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Being a part of the book community on Instagram has made me realise that community is not all about books, but all about bookish merch instead. Maybe I’m just being petty because I can’t afford to buy bookish candles, bookish stickers, bookish WHATEVER; but posting pics of books isn’t good enough anymore, you need to own tons of merch to get noticed. People can buy whatever they want, I don’t care, but it’s too expensive for my taste. I’ll just stick to books and the occasional Funko Pops!


So this was the Emperor’s New Clothes book tag! If you want to do this tag, consider yourself tagged by me!

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recommendation: Written in the Stars by Aisha Saeed

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written in the stars.pngWritten in the Stars

by Aisha Saeed

read in October 2017

format: hardcover

review contains minor spoilers!


It’s quite impossible to talk about this book without spoiling what it’s about. The synopsis itself spoils certain elements. But if you want to go into this book blind, you might not be prepared for how heart-wrenching Written in the Stars is. So my review will contain minor spoilers, but you will still be able to read the book afterwards.

Naila, the protagonist is thrust into an unwanted marriage by her family. The author’s note was absolutely beautiful and made me appreciate this book even more than I did. Aisha Saeed’s own marriage was semi-arranged by her family. Though her marriage is a happy one, there are many girls who are forced to marry someone. I hope Saeed will write an uplifting book featuring an arranged marriage someday, but I understand why she chose to write about a forced marriage instead in Written in the Stars. Unfortunately, this is the reality for many girls. I wasn’t really aware of that, so Naila’s story definitely needs to be told.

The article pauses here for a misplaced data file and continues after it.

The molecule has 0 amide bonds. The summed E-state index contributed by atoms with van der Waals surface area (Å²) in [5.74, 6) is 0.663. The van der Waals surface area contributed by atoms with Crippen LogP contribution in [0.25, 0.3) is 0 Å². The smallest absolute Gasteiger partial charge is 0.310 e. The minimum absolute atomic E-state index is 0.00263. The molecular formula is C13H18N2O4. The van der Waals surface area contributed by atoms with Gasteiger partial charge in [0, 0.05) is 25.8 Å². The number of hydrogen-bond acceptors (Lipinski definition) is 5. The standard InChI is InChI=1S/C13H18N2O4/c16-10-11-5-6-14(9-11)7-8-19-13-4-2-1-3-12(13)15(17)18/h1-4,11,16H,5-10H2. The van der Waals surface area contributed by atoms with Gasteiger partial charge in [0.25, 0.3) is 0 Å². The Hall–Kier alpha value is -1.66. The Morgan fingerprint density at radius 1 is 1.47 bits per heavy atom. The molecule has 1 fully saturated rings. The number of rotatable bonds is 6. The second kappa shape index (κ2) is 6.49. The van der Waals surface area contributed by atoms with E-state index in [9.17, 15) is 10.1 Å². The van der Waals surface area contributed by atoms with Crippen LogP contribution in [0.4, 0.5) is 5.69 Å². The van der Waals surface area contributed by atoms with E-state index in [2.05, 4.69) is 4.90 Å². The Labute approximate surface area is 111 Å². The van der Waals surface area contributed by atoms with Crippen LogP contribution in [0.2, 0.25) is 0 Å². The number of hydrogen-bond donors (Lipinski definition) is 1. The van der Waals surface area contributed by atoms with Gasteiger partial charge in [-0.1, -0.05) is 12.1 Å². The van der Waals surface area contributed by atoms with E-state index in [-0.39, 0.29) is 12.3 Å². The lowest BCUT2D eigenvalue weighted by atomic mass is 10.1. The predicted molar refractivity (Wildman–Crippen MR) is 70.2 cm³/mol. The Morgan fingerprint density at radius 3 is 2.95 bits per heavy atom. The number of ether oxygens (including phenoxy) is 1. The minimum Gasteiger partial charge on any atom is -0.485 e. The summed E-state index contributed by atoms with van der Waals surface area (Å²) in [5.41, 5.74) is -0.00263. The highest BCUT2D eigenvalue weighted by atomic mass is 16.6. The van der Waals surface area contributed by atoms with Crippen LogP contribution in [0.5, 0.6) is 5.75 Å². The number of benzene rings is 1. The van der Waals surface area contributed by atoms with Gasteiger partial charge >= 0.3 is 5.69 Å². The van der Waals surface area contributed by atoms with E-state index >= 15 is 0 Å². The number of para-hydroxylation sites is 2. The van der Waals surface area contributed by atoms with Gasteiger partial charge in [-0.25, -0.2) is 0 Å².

The story starts off in Florida, but it mainly takes place in Pakistan. The cultural aspects were very interesting. There’s even a glossary at the end, though I wasn’t aware of that until I finished reading the book.

Written in the Stars is very fast-paced and the chapters are short. I absolutely loved that, but at times, I do think some scenes could’ve been developed further. It sometimes seemed a bit clipped, like something was missing? Either way, you could read Written in the Stars in one sitting if you want to, but do be aware that the content is emotionally draining and heartbreaking.

Because it was so fast-paced, the amount of characters really confused me. It was hard to keep track of them. Furthermore, there were some things that just didn’t add up. Naila for instance leaves a note saying “By the well behind the house. Tonight.” without specifying an hour or without making sure the person she was meeting, knew where she lived!

Not to mention that Amin supposedly didn’t know that Naila was forced to marry him. She said so during the ceremony and her family had to force her to sign the document. Didn’t he witness that?